RBI Buying $1 Billion a Month on Inflows Into Debt: India Credit

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Signage for the Reserve Bank of India (RBI) is illuminated at night in Kolkata, India. Close

Signage for the Reserve Bank of India (RBI) is illuminated at night in Kolkata, India.

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Photographer: Brent Lewin/Bloomberg

Signage for the Reserve Bank of India (RBI) is illuminated at night in Kolkata, India.

India is using a surge in inflows into local bonds and equities to rebuild its currency reserves, boosting its ability to avoid a junk debt rating.

The Reserve Bank of India bought $820 million more than it sold in March, the first net purchase since 2010, official data published May 13 show. The RBI has purchased $1 billion since then and will buy an additional $8 billion through March 2014, Bank of America Merrill Lynch estimated in a May 16 report. The promise of the highest returns in Asia has boosted overseas holdings of Indian debt 15 percent this year to an all-time high of $38 billion, according to data compiled by Bloomberg.

RBI Governor Duvvuri Subbarao said this month India should be prepared for the probability of outflows next year as developed economies consider withdrawing stimulus measures. Even so, Standard Chartered Plc recommends investors buy the rupee to profit from a 3.9 percent gain by the end of this year as foreigners load up on debt after the government reduced taxes on the investments.

“Given India’s foreign-exchange reserve adequacy has worsened considerably, the central bank will use capital inflows to rebuild its reserves,” said Priyanka Kishore, a strategist at Standard Chartered in Mumbai. “The RBI is likely to let the rupee strengthen once it is more comfortable with the current-account outlook.”

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Reserve Bank of India (RBI) Governor Duvvuri Subbarao. Close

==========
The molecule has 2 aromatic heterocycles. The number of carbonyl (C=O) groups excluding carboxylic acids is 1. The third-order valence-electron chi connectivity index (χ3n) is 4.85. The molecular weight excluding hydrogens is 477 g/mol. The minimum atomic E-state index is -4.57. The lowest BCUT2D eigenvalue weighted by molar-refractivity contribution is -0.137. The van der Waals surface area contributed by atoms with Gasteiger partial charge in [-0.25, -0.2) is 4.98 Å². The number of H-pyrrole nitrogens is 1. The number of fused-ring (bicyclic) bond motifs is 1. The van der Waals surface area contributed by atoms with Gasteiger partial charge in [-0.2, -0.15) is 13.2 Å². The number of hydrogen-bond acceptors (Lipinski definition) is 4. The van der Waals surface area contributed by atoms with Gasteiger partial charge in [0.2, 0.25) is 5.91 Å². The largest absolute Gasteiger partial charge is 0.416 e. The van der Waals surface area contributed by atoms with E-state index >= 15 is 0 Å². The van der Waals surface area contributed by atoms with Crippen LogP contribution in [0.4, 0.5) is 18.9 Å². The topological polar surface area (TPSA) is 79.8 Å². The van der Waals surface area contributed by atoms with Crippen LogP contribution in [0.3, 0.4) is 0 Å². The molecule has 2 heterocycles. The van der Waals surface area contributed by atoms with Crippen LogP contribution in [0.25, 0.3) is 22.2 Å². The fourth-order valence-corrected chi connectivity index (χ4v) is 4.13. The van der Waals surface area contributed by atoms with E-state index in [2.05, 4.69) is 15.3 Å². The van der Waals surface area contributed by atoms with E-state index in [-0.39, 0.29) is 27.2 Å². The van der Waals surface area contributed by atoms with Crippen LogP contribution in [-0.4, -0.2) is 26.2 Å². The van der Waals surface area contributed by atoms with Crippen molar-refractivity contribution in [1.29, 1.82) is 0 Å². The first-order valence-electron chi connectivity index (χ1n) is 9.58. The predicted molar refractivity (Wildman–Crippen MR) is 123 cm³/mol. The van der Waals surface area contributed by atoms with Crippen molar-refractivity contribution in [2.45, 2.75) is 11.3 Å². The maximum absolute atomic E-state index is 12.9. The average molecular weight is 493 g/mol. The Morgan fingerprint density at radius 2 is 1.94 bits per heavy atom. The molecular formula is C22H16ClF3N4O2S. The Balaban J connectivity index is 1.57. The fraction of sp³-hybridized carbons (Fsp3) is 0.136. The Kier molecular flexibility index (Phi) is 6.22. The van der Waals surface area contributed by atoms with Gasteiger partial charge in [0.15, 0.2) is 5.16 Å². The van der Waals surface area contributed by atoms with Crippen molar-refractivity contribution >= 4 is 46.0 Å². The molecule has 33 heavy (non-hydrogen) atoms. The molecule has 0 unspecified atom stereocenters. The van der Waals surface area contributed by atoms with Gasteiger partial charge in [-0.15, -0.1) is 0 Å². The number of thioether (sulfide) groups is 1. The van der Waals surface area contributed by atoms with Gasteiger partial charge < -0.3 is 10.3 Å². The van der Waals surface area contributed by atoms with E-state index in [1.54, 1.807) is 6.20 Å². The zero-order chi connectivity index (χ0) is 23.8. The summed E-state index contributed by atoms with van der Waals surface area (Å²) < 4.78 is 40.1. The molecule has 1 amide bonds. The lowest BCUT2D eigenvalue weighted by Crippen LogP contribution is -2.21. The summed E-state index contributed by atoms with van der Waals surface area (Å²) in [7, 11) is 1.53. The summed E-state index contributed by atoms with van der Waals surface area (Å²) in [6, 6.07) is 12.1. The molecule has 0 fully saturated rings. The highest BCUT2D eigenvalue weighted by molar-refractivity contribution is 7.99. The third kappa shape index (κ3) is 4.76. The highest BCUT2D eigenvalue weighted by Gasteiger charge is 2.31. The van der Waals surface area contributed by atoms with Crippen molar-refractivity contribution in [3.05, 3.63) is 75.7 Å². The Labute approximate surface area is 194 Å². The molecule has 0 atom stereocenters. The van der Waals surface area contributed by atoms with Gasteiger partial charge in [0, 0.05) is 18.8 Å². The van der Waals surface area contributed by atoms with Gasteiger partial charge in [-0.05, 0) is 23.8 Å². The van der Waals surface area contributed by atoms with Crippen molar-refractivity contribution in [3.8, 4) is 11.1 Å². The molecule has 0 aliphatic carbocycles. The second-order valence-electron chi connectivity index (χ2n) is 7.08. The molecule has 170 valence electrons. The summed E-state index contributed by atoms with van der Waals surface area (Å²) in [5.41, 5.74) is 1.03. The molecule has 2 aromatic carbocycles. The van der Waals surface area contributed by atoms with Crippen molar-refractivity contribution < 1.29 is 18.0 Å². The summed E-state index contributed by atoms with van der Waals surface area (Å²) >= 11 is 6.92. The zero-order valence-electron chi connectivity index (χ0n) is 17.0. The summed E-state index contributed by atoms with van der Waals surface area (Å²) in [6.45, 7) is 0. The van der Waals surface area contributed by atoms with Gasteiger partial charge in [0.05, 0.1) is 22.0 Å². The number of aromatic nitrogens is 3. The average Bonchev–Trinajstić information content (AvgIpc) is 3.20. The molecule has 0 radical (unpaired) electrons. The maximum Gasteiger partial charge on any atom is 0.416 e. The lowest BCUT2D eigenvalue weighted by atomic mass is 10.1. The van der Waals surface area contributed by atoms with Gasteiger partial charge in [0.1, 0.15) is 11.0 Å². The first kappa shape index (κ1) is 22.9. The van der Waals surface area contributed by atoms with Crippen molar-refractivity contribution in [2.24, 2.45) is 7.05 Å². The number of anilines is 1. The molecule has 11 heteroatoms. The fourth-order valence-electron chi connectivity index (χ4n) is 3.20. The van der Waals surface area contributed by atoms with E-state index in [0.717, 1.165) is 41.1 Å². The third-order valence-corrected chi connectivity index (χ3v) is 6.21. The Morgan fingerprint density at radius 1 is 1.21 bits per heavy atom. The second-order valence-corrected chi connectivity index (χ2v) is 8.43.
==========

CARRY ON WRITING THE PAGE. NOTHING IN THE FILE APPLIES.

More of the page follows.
Reserve Bank of India (RBI) Governor Duvvuri Subbarao.

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Photographer: Kuni Takahashi/Bloomberg

Reserve Bank of India (RBI) Governor Duvvuri Subbarao.

The rupee is little changed in 2013 after slumping 22 percent in the past two years as inflation overshot the central bank’s target and the current-account deficit widened to a record. The currency stabilized after Prime Minister Manmohan Singh’s government further opened Asia’s third-largest economy to foreign investors and price pressures eased.

‘Biggest Risk’

The shortfall in the broadest measure of trade is “by far the biggest risk to the economy,” Subbarao said May 3, the day he cut the RBI’s benchmark repurchase rate for a third time this year to boost the slowest economic growth in a decade.

Foreign-currency reserves stood at $294 billion as of May 10, official data show, 8.4 percent lower than an all-time high of $321 billion in 2011. That’s enough to cover about seven months of imports as of end-March, the lowest level among the largest emerging markets of Brazil, Russia, India and China, according to Bank of America.

The reserves “are low but not worryingly so” as organizations such as the International Monetary Fund consider three months of import cover as adequate, according to Credit Suisse AG.

Rupee Returns

Dollar-based investors will earn 9.4 percent including interest by holding rupees until the end of 2013, compared with 4.6 percent for the Thai baht and 3.1 percent for South Korea’s won, according to data compiled by Bloomberg based on surveys and prevailing interest rates. Indian debt returned 7.4 percent this year, the second-highest gain among the 10 Asian markets monitored by HSBC Holdings Plc.

Global funds bought a net $13.5 billion of Indian equities this year through May 17, and boosted purchases of rupee-denominated bonds by $5 billion, the highest inflows for the period, exchange data show.